On the trail: NH GOP leaders urge ‘decorum and respect’

Chuck Morse, a Republican, served as president of the New Hampshire Senate for five terms. (New Hampshire Bulletin)

Chuck Morse, a Republican, served as president of the New Hampshire Senate for five terms. (New Hampshire Bulletin)


For the Monitor

Published: 04-19-2024 4:53 PM

Top Republican Party leaders in New Hampshire are calling for “decorum and respect” as candidates face off in the GOP gubernatorial primaries.

The statement from NHGOP chair Chris Ager and New Hampshire’s two committee members on the Republican National Committee – former Cheshire County GOP chair Juliana Bergeron and former state House Speaker Bill O’Brien – comes as the Republican gubernatorial primary appears to be becoming more contentious.

The Thursday statement from Ager, Bergeron and O’Brien urged “decorum and respect among candidates in the upcoming primary elections.”

“This call reinforces the importance of adhering to Ronald Reagan’s 11th Commandment: ‘Thou shalt not speak ill of any fellow Republican,’” they emphasized.

While their statement was a blanket call to all Republican candidates, GOP sources confirmed to the Monitor that it was fueled in particular by comments from Republican gubernatorial candidate and former state Senate President Chuck Morse.

The statement was released a couple of days after Morse, during an appearance at the state party’s biennial gathering, took aim at his rival for the gubernatorial nomination – former state attorney general and former U.S. Sen. Kelly Ayotte.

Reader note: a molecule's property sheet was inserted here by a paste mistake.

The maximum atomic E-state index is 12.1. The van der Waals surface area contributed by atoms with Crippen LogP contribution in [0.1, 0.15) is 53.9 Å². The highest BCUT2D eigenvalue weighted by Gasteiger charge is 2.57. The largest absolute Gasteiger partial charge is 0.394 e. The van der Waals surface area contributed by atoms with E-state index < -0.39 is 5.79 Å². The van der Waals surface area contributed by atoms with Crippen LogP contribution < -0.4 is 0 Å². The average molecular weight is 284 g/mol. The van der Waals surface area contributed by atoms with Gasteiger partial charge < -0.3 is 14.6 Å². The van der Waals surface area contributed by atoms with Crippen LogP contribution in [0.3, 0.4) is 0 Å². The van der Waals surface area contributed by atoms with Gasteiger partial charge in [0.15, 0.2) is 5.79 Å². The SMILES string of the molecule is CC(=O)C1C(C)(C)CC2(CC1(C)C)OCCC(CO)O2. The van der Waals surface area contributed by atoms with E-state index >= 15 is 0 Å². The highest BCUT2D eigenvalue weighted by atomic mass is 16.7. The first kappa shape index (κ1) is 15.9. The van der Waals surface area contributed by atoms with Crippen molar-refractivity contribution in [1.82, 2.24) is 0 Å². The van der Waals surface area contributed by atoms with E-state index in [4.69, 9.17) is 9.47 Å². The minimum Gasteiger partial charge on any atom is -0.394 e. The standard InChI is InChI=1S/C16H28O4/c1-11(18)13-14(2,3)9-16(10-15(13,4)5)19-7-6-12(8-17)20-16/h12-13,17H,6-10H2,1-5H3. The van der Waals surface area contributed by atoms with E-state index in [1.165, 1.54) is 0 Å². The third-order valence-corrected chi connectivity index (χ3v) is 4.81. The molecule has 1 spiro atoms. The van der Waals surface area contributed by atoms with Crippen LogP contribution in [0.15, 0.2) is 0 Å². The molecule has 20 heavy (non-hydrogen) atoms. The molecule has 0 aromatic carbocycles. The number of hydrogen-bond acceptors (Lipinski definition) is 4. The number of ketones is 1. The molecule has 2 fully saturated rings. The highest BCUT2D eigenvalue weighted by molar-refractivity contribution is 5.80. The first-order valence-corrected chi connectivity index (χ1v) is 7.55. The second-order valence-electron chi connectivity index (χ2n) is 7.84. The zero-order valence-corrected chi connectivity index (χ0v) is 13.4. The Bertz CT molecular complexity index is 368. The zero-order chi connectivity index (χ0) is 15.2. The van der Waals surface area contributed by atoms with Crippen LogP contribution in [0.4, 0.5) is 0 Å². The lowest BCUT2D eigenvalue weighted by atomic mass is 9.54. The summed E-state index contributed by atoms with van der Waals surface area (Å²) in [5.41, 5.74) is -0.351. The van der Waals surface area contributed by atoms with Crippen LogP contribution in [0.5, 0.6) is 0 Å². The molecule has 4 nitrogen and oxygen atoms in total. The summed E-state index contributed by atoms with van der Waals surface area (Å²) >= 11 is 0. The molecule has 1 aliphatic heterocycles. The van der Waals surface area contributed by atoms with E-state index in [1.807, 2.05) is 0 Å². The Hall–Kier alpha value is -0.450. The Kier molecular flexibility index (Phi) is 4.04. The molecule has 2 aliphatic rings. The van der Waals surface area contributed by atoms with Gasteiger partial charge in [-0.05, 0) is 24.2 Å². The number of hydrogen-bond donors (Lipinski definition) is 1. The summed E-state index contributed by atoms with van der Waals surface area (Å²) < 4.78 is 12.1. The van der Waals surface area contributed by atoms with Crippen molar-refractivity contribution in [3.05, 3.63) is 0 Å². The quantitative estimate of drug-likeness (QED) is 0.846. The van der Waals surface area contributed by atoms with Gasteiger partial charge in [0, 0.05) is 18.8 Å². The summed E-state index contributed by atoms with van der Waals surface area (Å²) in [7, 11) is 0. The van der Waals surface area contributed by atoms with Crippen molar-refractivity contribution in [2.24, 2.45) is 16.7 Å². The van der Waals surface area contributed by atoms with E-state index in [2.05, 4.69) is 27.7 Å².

Several attendees at the closed-to-press event said that Morse criticized Ayotte, who stood with him on the stage, over her record on the issues of immigration and border security – which are top of mind among Republican voters.

“We can’t trust someone that ran for the U.S. Senate in 2010 as a conservative and then voted with the Democrats 265 times,” Morse reportedly said, according to his campaign, in criticizing Ayotte’s record in Washington D.C.

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Sources at the gathering said that Morse’s campaign staffers passed out literature that read “Just say NO to Amnesty Ayotte this September.” The Morse campaign has also launched a website titled “Amnesty Ayotte.”

“Facts are facts. And talking about someone’s record is only an attack if they are embarrassed by it,” Morse campaign spokesperson Maya Harvey said.

Ayotte campaign spokesman John Corbett said in a statement that “Kelly is focused on keeping New Hampshire safe, prosperous, and free and ensuring that the Democrats don’t turn our great state into Massachusetts.”

And appearing to point to public opinion polls that suggest Ayotte is the front-runner for the GOP nomination and would have the upper hand in general election matchups with the two main Democratic gubernatorial candidates, Corbett added “as for Joyce Craig, Cinde Warmington, and Chuck Morse, it’s clear that Kelly Ayotte is beating them, and they don’t like it!”

A Republican source said that the aim of the statement from Ager, Bergeron and O’Brien was to head off the “fireworks” between the candidates before it went too far.

O’Brien didn’t refer to any specific candidates.

“We have a great party with great ideas and to the extent candidates want to campaign based on personalities, they’re really missing an opportunity to speak to our strengths,” he said.

He also issued a warning.

“They could potentially be harming those who are going to win the primary in inappropriate ways. We just wanted to remind folks of that,” O’Brien said.

Opinions among New Hampshire Republicans appear to be split, with some saying Morse’s comments are business as usual in a competitive primary. And they said the comments paled in comparison to the explosive rhetoric among former President Donald Trump and his rivals in the New Hampshire presidential primary.

But others expressed concerns over the increasingly contentious GOP gubernatorial primary, in comparison to a Democratic primary that’s seen Craig, the former Manchester mayor, and Warmington, the sole Democrat on the Executive Council, team up recently at a joint party press conference to take aim at Republicans over the issue of abortion.